Nursing Care Plans

Nursing Care Plans

What is a nursing care plan?

nursing care plan (NCP) is a formal process that correctly identifies existing needs and recognizes potential needs or risks. Care plans provide communication among nurses, their patients, and other healthcare providers to achieve health care outcomes. Without the nursing care planning process, the quality and consistency of patient care would be lost.

Nursing care planning begins when the client is admitted to the agency and is continuously updated throughout in response to the client’s changes in condition and evaluation of goal achievement. Planning and delivering individualized or patient-centered care is the basis for excellence in nursing practice Nursing Care Plans.

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Types of Nursing Care Plans

Care plans can be informal or formal: An informal nursing care plan is a strategy of action that exists in the nurse‘s mind. A formal nursing care plan is a written or computerized guide that organizes the client’s care information. Formal care plans are further subdivided into standardized care plans and individualized care plans: Standardized care plans specify the nursing care for groups of clients with everyday needs. Individualized care plans are tailored to meet the unique needs of a specific client or needs that are not addressed by the standardized care plan.

Objectives

The following are the goals and objectives of writing a nursing care plan:

  • Promote evidence-based nursing care and to render pleasant and familiar conditions in hospitals or health centers.
  • Support holistic care which involves the whole person including physical, psychological, social and spiritual in relation to management and prevention of the disease.
  • Establish programs such as care pathways and care bundles. Care pathways involve a team effort in order to come to a consensus with regards to standards of care and expected outcomes while care bundles are related to best practice with regards to care given for a specific disease. Nursing Care Plans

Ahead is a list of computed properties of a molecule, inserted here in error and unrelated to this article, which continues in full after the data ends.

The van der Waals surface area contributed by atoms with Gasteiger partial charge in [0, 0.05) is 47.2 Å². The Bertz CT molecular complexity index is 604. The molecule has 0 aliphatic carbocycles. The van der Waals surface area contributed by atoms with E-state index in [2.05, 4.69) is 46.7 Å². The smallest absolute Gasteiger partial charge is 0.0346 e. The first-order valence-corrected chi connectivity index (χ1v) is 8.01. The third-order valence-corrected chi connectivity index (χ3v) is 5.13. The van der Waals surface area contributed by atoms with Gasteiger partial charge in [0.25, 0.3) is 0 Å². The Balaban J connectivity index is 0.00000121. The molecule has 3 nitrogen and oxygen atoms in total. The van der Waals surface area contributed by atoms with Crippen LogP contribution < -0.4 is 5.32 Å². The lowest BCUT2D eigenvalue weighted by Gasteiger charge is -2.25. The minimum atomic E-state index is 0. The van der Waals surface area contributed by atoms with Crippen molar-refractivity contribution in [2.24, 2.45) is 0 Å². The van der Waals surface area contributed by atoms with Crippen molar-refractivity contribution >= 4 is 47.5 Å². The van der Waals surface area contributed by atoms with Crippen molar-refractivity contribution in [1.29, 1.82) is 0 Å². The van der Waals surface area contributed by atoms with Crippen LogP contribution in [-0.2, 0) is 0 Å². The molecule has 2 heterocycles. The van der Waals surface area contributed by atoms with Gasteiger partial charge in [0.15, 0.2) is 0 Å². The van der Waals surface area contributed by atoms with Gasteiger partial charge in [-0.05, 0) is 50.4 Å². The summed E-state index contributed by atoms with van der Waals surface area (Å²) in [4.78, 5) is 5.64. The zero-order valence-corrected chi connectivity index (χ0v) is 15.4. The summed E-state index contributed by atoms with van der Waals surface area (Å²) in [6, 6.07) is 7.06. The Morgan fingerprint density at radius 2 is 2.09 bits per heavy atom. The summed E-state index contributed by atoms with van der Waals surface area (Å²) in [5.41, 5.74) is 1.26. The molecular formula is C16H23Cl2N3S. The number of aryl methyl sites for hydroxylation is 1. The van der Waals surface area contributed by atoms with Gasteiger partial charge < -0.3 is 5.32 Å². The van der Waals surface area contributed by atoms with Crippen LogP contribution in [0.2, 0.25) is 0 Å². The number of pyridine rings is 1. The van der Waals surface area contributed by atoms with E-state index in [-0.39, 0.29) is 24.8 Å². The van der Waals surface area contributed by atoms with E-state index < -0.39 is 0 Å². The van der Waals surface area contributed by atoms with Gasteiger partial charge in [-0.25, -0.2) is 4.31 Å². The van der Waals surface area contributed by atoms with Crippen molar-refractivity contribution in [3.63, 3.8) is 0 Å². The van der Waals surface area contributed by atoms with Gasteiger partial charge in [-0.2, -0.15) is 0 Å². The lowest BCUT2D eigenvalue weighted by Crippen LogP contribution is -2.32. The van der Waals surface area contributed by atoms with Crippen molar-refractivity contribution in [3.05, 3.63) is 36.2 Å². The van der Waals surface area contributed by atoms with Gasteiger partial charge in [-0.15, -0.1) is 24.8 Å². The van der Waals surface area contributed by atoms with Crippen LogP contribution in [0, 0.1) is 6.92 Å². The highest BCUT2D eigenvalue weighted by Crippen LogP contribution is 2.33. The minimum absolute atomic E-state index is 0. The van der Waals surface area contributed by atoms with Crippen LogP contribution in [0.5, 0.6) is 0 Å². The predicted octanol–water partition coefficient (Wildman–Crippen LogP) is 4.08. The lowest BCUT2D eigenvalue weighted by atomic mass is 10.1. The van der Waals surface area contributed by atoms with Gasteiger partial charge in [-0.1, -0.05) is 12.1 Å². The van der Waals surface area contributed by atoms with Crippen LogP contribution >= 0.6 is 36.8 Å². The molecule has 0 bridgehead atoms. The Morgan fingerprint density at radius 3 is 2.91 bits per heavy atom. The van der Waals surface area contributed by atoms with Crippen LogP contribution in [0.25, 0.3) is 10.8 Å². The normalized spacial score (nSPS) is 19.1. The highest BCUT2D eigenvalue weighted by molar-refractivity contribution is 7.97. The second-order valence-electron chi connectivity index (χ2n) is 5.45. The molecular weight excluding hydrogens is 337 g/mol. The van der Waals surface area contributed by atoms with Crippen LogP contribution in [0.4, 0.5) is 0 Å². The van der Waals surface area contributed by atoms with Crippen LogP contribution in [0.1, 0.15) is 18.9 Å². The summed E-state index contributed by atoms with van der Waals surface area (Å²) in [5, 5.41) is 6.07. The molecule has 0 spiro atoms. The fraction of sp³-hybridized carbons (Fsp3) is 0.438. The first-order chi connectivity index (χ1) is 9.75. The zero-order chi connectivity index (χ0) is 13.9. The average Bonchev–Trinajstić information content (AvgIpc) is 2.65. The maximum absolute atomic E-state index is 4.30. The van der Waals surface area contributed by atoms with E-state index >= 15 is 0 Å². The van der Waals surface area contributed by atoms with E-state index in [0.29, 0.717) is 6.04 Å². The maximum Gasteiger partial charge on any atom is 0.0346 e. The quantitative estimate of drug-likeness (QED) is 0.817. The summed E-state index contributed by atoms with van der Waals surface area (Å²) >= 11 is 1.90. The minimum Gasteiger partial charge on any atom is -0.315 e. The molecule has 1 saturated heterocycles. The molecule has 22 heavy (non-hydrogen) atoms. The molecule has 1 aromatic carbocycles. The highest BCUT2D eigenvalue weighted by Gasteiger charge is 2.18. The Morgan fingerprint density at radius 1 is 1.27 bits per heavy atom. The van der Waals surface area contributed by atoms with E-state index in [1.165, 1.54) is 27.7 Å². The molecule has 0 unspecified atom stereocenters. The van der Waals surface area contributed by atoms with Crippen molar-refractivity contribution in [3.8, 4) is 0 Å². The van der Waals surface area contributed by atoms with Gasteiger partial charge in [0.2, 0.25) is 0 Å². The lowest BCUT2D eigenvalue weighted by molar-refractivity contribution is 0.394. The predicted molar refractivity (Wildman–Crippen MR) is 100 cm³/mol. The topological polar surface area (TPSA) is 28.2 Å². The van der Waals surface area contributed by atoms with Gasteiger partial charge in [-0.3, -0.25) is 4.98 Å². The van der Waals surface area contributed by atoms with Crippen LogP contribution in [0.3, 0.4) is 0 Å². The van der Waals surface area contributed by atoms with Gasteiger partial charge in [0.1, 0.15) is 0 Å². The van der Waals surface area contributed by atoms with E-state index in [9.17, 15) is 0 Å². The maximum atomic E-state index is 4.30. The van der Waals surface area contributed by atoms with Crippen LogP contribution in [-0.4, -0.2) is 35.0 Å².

• Identify and distinguish goals and expected outcome.
  • Review communication and documentation of the care plan.
  • Measure nursing care.

Purposes of a Nursing Care Plan

The following are the purposes and importance of writing a nursing care plan:

  • Defines nurse’s role. It helps to identify the unique role of nurses in attending the overall health and well-being of clients without having to rely entirely on a physician’s orders or interventions.
  • Provides direction for individualized care of the client. It allows the nurse to think critically about each client and to develop interventions that are directly tailored to the individual.
  • Continuity of care. Nurses from different shifts or different floors can use the data to render the same quality and type of interventions to care for clients, therefore allowing clients to receive the most benefit from treatment.
  • Documentation. It should accurately outline which observations to make, what nursing actions to carry out, and what instructions the client or family members require. If nursing care is not documented correctly in the care plan, there is no evidence the care was provided.
  • Serves as guide for assigning a specific staff to a specific client. There are instances when client’s care needs to be assigned to a staff with particular and precise skills.
  • Serves as guide for reimbursement. The medical record is used by the insurance companies to determine what they will pay in relation to the hospital care received by the client.
  • Defines client’s goals. It does not only benefit nurses but also the clients by involving them in their own treatment and care. Nursing Care Plans

Components

A nursing care plan (NCP) usually includes nursing diagnoses, client problems, expected outcomes, and nursing interventions and rationales. These components are elaborated below:

  1. Client health assessment, medical results, and diagnostic reports. This is the first measure in order to be able to design a care plan. In particular, client assessment is related to the following areas and abilities: physical, emotional, sexual, psychosocial, cultural, spiritual/transpersonal, cognitive, functional, age-related, economic and environmental. Information in this area can be subjective and objective.
  2. Expected client outcomes are outlined. These may be long and short term.
  3. Nursing interventions are documented in the care plan.
  4. Rationale for interventions in order to be evidence-based care.
  5. Evaluation. This documents the outcome of nursing interventions Nursing Care Plans.
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